Trans-fatty-acid definition

An unsaturated fatty acid produced by the partial hydrogenation of vegetable oils and present in hardened vegetable oils, most margarines, commercial baked foods, and many fried foods. An excess of these fats in the diet is thought to raise the cholesterol level in the bloodstream.
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An unsaturated fatty acid produced by the partial hydrogenation of vegetable oils and present in hardened vegetable oils, most margarines, commercial baked foods, and many fried foods. An excess of these fats in the diet is associated with high LDL cholesterol levels, low HDL cholesterol levels, and an increased risk of coronary heart disease.
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A fatty acid that is commonly produced by the partial hydrogenation of the unsaturated fatty acid vegetable oils. Trans fatty acids are present in hardened vegetable oils, most margarines, commercial baked foods, and many fried foods. An excess of these fats in the diet raises lipid levels in the blood. The term trans refers to the opposed positioning of hydrogen atoms when unsaturated fats are partially hydrogenated.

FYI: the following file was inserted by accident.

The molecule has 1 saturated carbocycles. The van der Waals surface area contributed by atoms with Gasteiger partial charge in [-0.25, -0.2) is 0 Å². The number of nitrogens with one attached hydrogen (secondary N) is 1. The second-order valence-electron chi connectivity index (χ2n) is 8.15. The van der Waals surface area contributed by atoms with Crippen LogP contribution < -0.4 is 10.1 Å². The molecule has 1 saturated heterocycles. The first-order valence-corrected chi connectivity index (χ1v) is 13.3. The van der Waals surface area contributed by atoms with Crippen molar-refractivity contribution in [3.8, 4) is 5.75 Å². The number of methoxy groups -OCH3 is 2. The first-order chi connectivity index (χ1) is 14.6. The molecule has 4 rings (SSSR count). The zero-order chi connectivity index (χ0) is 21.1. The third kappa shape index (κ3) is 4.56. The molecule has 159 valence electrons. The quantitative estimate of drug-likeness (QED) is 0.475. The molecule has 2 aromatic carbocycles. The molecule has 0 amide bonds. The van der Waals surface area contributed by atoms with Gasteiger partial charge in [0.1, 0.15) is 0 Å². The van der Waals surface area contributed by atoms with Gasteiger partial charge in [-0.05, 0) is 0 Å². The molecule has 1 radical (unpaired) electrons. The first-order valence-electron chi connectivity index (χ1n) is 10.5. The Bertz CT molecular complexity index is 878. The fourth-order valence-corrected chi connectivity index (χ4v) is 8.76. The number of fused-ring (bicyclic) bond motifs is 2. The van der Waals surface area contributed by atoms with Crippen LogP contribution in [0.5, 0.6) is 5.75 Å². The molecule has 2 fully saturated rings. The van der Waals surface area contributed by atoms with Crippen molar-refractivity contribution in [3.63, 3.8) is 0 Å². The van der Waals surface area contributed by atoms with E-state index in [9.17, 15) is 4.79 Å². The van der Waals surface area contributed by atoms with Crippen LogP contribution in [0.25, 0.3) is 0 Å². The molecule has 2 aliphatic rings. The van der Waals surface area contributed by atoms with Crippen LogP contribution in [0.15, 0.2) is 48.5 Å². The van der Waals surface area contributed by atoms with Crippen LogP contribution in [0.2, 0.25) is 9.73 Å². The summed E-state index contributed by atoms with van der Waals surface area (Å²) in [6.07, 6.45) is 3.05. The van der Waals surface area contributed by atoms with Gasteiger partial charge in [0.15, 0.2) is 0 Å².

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An unsaturated fatty acid in which one or more of the double bonds has the trans orientation instead of the usual cis orientation.
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Other Word Forms

Noun

Singular:
trans-fatty-acid
Plural:
trans fatty acids